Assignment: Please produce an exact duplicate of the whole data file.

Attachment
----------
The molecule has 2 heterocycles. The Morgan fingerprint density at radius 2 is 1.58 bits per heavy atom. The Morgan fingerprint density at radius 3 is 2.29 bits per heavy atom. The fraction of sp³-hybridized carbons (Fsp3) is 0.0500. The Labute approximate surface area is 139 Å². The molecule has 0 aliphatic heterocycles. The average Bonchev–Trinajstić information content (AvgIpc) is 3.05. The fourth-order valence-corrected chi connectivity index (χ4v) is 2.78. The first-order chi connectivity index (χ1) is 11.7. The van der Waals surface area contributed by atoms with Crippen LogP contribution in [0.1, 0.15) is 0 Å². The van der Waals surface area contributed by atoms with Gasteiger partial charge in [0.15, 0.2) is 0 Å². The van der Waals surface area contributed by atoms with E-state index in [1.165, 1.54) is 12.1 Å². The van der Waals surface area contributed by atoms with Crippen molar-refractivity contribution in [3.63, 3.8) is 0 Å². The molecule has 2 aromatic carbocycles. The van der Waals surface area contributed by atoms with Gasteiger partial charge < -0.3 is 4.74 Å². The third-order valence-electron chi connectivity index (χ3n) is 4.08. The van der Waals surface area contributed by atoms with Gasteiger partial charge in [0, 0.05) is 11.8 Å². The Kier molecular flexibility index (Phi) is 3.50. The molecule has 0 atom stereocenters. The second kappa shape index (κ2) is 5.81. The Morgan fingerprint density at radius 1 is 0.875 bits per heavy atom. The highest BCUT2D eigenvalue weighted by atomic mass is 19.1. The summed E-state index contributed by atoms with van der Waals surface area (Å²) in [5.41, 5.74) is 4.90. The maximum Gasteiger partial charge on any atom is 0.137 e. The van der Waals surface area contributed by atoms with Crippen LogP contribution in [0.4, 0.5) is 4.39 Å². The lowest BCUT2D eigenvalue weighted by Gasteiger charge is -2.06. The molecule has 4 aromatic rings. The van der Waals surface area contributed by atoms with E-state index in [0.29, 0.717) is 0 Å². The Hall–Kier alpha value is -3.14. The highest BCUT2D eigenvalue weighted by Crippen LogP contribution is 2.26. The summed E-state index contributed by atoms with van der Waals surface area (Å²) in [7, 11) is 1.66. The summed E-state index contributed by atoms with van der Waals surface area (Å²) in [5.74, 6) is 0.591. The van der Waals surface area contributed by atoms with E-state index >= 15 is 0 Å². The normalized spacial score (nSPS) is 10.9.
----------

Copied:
The molecule has 2 heterocycles. The Morgan fingerprint density at radius 2 is 1.58 bits per heavy atom. The Morgan fingerprint density at radius 3 is 2.29 bits per heavy atom. The fraction of sp³-hybridized carbons (Fsp3) is 0.0500. The Labute approximate surface area is 139 Å². The molecule has 0 aliphatic heterocycles. The average Bonchev–Trinajstić information content (AvgIpc) is 3.05. The fourth-order valence-corrected chi connectivity index (χ4v) is 2.78. The first-order chi connectivity index (χ1) is 11.7. The van der Waals surface area contributed by atoms with Crippen LogP contribution in [0.1, 0.15) is 0 Å². The van der Waals surface area contributed by atoms with Gasteiger partial charge in [0.15, 0.2) is 0 Å². The van der Waals surface area contributed by atoms with E-state index in [1.165, 1.54) is 12.1 Å². The van der Waals surface area contributed by atoms with Crippen molar-refractivity contribution in [3.63, 3.8) is 0 Å². The molecule has 2 aromatic carbocycles. The van der Waals surface area contributed by atoms with Gasteiger partial charge < -0.3 is 4.74 Å². The third-order valence-electron chi connectivity index (χ3n) is 4.08. The van der Waals surface area contributed by atoms with Gasteiger partial charge in [0, 0.05) is 11.8 Å². The Kier molecular flexibility index (Phi) is 3.50. The molecule has 0 atom stereocenters. The second kappa shape index (κ2) is 5.81. The Morgan fingerprint density at radius 1 is 0.875 bits per heavy atom. The highest BCUT2D eigenvalue weighted by atomic mass is 19.1. The summed E-state index contributed by atoms with van der Waals surface area (Å²) in [5.41, 5.74) is 4.90. The maximum Gasteiger partial charge on any atom is 0.137 e. The van der Waals surface area contributed by atoms with Crippen LogP contribution in [0.4, 0.5) is 4.39 Å². The lowest BCUT2D eigenvalue weighted by Gasteiger charge is -2.06. The molecule has 4 aromatic rings. The van der Waals surface area contributed by atoms with E-state index in [0.29, 0.717) is 0 Å². The Hall–Kier alpha value is -3.14. The highest BCUT2D eigenvalue weighted by Crippen LogP contribution is 2.26. The summed E-state index contributed by atoms with van der Waals surface area (Å²) in [7, 11) is 1.66. The summed E-state index contributed by atoms with van der Waals surface area (Å²) in [5.74, 6) is 0.591. The van der Waals surface area contributed by atoms with E-state index >= 15 is 0 Å². The normalized spacial score (nSPS) is 10.9.